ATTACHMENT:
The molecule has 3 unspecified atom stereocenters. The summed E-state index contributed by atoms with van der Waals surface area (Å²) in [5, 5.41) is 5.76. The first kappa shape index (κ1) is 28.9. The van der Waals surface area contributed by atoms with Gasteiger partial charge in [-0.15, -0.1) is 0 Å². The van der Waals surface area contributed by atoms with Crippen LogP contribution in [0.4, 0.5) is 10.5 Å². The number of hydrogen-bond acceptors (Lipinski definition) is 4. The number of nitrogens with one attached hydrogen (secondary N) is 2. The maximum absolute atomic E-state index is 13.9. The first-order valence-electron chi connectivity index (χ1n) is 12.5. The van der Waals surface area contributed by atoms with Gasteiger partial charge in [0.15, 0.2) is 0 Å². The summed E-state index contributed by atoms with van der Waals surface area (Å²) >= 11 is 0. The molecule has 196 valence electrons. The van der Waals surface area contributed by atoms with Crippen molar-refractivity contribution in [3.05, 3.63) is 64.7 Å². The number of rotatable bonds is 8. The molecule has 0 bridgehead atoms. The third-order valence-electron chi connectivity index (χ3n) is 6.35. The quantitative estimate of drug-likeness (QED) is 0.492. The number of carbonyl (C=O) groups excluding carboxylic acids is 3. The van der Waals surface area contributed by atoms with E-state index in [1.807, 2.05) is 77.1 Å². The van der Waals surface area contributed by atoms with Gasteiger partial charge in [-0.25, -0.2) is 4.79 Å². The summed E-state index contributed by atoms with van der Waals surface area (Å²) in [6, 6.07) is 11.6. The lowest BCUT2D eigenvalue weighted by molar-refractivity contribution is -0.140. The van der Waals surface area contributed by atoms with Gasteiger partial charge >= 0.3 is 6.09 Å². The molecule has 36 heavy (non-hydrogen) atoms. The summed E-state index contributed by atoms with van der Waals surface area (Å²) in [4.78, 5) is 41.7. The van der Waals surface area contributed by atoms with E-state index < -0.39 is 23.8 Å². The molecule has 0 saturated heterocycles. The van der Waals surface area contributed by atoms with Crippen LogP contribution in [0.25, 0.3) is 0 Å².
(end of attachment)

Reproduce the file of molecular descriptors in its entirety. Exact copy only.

The molecule has 3 unspecified atom stereocenters. The summed E-state index contributed by atoms with van der Waals surface area (Å²) in [5, 5.41) is 5.76. The first kappa shape index (κ1) is 28.9. The van der Waals surface area contributed by atoms with Gasteiger partial charge in [-0.15, -0.1) is 0 Å². The van der Waals surface area contributed by atoms with Crippen LogP contribution in [0.4, 0.5) is 10.5 Å². The number of hydrogen-bond acceptors (Lipinski definition) is 4. The number of nitrogens with one attached hydrogen (secondary N) is 2. The maximum absolute atomic E-state index is 13.9. The first-order valence-electron chi connectivity index (χ1n) is 12.5. The van der Waals surface area contributed by atoms with Gasteiger partial charge in [0.15, 0.2) is 0 Å². The summed E-state index contributed by atoms with van der Waals surface area (Å²) >= 11 is 0. The molecule has 196 valence electrons. The van der Waals surface area contributed by atoms with Crippen molar-refractivity contribution in [3.05, 3.63) is 64.7 Å². The number of rotatable bonds is 8. The molecule has 0 bridgehead atoms. The third-order valence-electron chi connectivity index (χ3n) is 6.35. The quantitative estimate of drug-likeness (QED) is 0.492. The number of carbonyl (C=O) groups excluding carboxylic acids is 3. The van der Waals surface area contributed by atoms with E-state index in [1.807, 2.05) is 77.1 Å². The van der Waals surface area contributed by atoms with Gasteiger partial charge in [-0.25, -0.2) is 4.79 Å². The summed E-state index contributed by atoms with van der Waals surface area (Å²) in [6, 6.07) is 11.6. The lowest BCUT2D eigenvalue weighted by molar-refractivity contribution is -0.140. The van der Waals surface area contributed by atoms with Gasteiger partial charge >= 0.3 is 6.09 Å². The molecule has 36 heavy (non-hydrogen) atoms. The summed E-state index contributed by atoms with van der Waals surface area (Å²) in [4.78, 5) is 41.7. The van der Waals surface area contributed by atoms with E-state index < -0.39 is 23.8 Å². The molecule has 0 saturated heterocycles. The van der Waals surface area contributed by atoms with Crippen LogP contribution in [0.25, 0.3) is 0 Å².